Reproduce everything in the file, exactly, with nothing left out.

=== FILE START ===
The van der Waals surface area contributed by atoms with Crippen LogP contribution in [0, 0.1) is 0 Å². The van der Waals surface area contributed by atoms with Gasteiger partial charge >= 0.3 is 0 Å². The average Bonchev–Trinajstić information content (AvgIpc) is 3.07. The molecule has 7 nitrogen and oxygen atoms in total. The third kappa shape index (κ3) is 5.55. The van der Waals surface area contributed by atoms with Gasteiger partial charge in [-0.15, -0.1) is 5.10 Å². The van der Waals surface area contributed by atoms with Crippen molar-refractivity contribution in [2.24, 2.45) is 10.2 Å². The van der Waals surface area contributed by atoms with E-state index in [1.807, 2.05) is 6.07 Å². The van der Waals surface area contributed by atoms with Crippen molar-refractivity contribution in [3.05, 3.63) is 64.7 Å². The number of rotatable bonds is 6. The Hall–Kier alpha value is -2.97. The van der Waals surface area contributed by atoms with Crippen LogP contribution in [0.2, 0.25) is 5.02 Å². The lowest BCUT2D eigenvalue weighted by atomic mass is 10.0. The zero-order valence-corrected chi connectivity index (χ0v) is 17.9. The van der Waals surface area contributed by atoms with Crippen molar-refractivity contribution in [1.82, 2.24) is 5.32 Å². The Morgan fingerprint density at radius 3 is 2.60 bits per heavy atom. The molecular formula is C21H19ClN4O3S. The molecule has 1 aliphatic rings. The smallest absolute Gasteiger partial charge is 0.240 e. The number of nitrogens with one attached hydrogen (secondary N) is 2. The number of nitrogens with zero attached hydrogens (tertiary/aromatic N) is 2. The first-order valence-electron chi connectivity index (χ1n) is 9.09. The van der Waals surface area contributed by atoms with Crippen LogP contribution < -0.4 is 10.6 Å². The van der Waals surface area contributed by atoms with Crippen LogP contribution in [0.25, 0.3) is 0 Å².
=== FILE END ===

The van der Waals surface area contributed by atoms with Crippen LogP contribution in [0, 0.1) is 0 Å². The van der Waals surface area contributed by atoms with Gasteiger partial charge >= 0.3 is 0 Å². The average Bonchev–Trinajstić information content (AvgIpc) is 3.07. The molecule has 7 nitrogen and oxygen atoms in total. The third kappa shape index (κ3) is 5.55. The van der Waals surface area contributed by atoms with Gasteiger partial charge in [-0.15, -0.1) is 5.10 Å². The van der Waals surface area contributed by atoms with Crippen molar-refractivity contribution in [2.24, 2.45) is 10.2 Å². The van der Waals surface area contributed by atoms with E-state index in [1.807, 2.05) is 6.07 Å². The van der Waals surface area contributed by atoms with Crippen molar-refractivity contribution in [3.05, 3.63) is 64.7 Å². The number of rotatable bonds is 6. The Hall–Kier alpha value is -2.97. The van der Waals surface area contributed by atoms with Crippen LogP contribution in [0.2, 0.25) is 5.02 Å². The lowest BCUT2D eigenvalue weighted by atomic mass is 10.0. The zero-order valence-corrected chi connectivity index (χ0v) is 17.9. The van der Waals surface area contributed by atoms with Crippen molar-refractivity contribution in [1.82, 2.24) is 5.32 Å². The Morgan fingerprint density at radius 3 is 2.60 bits per heavy atom. The molecular formula is C21H19ClN4O3S. The molecule has 1 aliphatic rings. The smallest absolute Gasteiger partial charge is 0.240 e. The number of nitrogens with one attached hydrogen (secondary N) is 2. The number of nitrogens with zero attached hydrogens (tertiary/aromatic N) is 2. The first-order valence-electron chi connectivity index (χ1n) is 9.09. The van der Waals surface area contributed by atoms with Crippen LogP contribution < -0.4 is 10.6 Å². The van der Waals surface area contributed by atoms with Crippen LogP contribution in [0.25, 0.3) is 0 Å².